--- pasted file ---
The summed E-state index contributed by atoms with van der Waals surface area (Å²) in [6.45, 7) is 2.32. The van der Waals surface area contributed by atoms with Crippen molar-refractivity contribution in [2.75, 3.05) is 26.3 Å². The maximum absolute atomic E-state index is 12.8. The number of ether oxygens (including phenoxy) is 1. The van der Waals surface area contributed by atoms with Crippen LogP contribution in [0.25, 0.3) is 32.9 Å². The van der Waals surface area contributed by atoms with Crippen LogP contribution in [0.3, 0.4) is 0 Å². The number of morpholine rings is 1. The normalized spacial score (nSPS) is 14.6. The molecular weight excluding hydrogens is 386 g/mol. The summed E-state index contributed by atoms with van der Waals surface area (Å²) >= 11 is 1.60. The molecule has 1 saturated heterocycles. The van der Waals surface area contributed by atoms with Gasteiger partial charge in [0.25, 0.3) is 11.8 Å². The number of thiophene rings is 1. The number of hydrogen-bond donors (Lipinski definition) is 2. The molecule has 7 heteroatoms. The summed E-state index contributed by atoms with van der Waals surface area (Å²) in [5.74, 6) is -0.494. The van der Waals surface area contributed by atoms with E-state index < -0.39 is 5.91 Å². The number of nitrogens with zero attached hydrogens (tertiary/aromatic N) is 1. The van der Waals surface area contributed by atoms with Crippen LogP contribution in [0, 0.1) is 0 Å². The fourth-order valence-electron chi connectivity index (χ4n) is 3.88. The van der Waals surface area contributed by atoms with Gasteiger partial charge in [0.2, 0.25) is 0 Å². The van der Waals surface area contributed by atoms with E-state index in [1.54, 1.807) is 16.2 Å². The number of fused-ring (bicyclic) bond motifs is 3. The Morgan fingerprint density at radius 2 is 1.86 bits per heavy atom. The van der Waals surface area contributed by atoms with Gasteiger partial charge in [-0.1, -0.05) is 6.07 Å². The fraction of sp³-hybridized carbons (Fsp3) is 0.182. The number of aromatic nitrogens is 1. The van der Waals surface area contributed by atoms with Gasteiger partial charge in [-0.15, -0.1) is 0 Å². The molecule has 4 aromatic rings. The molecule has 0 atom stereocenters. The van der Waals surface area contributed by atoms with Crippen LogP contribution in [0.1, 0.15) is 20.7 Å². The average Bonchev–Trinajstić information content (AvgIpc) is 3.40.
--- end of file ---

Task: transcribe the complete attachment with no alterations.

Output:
The summed E-state index contributed by atoms with van der Waals surface area (Å²) in [6.45, 7) is 2.32. The van der Waals surface area contributed by atoms with Crippen molar-refractivity contribution in [2.75, 3.05) is 26.3 Å². The maximum absolute atomic E-state index is 12.8. The number of ether oxygens (including phenoxy) is 1. The van der Waals surface area contributed by atoms with Crippen LogP contribution in [0.25, 0.3) is 32.9 Å². The van der Waals surface area contributed by atoms with Crippen LogP contribution in [0.3, 0.4) is 0 Å². The number of morpholine rings is 1. The normalized spacial score (nSPS) is 14.6. The molecular weight excluding hydrogens is 386 g/mol. The summed E-state index contributed by atoms with van der Waals surface area (Å²) >= 11 is 1.60. The molecule has 1 saturated heterocycles. The van der Waals surface area contributed by atoms with Gasteiger partial charge in [0.25, 0.3) is 11.8 Å². The number of thiophene rings is 1. The number of hydrogen-bond donors (Lipinski definition) is 2. The molecule has 7 heteroatoms. The summed E-state index contributed by atoms with van der Waals surface area (Å²) in [5.74, 6) is -0.494. The van der Waals surface area contributed by atoms with E-state index < -0.39 is 5.91 Å². The number of nitrogens with zero attached hydrogens (tertiary/aromatic N) is 1. The van der Waals surface area contributed by atoms with Crippen LogP contribution in [0, 0.1) is 0 Å². The fourth-order valence-electron chi connectivity index (χ4n) is 3.88. The van der Waals surface area contributed by atoms with Gasteiger partial charge in [0.2, 0.25) is 0 Å². The van der Waals surface area contributed by atoms with E-state index in [1.54, 1.807) is 16.2 Å². The number of fused-ring (bicyclic) bond motifs is 3. The Morgan fingerprint density at radius 2 is 1.86 bits per heavy atom. The van der Waals surface area contributed by atoms with Gasteiger partial charge in [-0.1, -0.05) is 6.07 Å². The fraction of sp³-hybridized carbons (Fsp3) is 0.182. The number of aromatic nitrogens is 1. The van der Waals surface area contributed by atoms with Gasteiger partial charge in [-0.15, -0.1) is 0 Å². The molecule has 4 aromatic rings. The molecule has 0 atom stereocenters. The van der Waals surface area contributed by atoms with Crippen LogP contribution in [0.1, 0.15) is 20.7 Å². The average Bonchev–Trinajstić information content (AvgIpc) is 3.40.